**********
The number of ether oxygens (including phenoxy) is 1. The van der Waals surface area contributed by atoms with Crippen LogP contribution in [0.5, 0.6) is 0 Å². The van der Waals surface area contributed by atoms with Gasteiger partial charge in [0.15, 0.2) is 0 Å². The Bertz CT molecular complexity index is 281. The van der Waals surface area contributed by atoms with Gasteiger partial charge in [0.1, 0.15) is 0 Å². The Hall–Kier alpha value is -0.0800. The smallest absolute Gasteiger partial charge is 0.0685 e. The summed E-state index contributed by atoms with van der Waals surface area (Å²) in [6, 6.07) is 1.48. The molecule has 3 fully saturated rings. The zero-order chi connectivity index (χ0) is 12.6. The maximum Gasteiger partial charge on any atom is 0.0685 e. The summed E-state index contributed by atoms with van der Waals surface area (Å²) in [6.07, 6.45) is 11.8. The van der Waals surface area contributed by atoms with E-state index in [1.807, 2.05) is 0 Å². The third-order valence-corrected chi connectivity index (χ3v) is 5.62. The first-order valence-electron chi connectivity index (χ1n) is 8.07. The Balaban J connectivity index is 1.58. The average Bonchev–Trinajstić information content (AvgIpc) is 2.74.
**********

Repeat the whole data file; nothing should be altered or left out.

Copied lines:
The number of ether oxygens (including phenoxy) is 1. The van der Waals surface area contributed by atoms with Crippen LogP contribution in [0.5, 0.6) is 0 Å². The van der Waals surface area contributed by atoms with Gasteiger partial charge in [0.15, 0.2) is 0 Å². The Bertz CT molecular complexity index is 281. The van der Waals surface area contributed by atoms with Gasteiger partial charge in [0.1, 0.15) is 0 Å². The Hall–Kier alpha value is -0.0800. The smallest absolute Gasteiger partial charge is 0.0685 e. The summed E-state index contributed by atoms with van der Waals surface area (Å²) in [6, 6.07) is 1.48. The molecule has 3 fully saturated rings. The zero-order chi connectivity index (χ0) is 12.6. The maximum Gasteiger partial charge on any atom is 0.0685 e. The summed E-state index contributed by atoms with van der Waals surface area (Å²) in [6.07, 6.45) is 11.8. The van der Waals surface area contributed by atoms with E-state index in [1.807, 2.05) is 0 Å². The third-order valence-corrected chi connectivity index (χ3v) is 5.62. The first-order valence-electron chi connectivity index (χ1n) is 8.07. The Balaban J connectivity index is 1.58. The average Bonchev–Trinajstić information content (AvgIpc) is 2.74.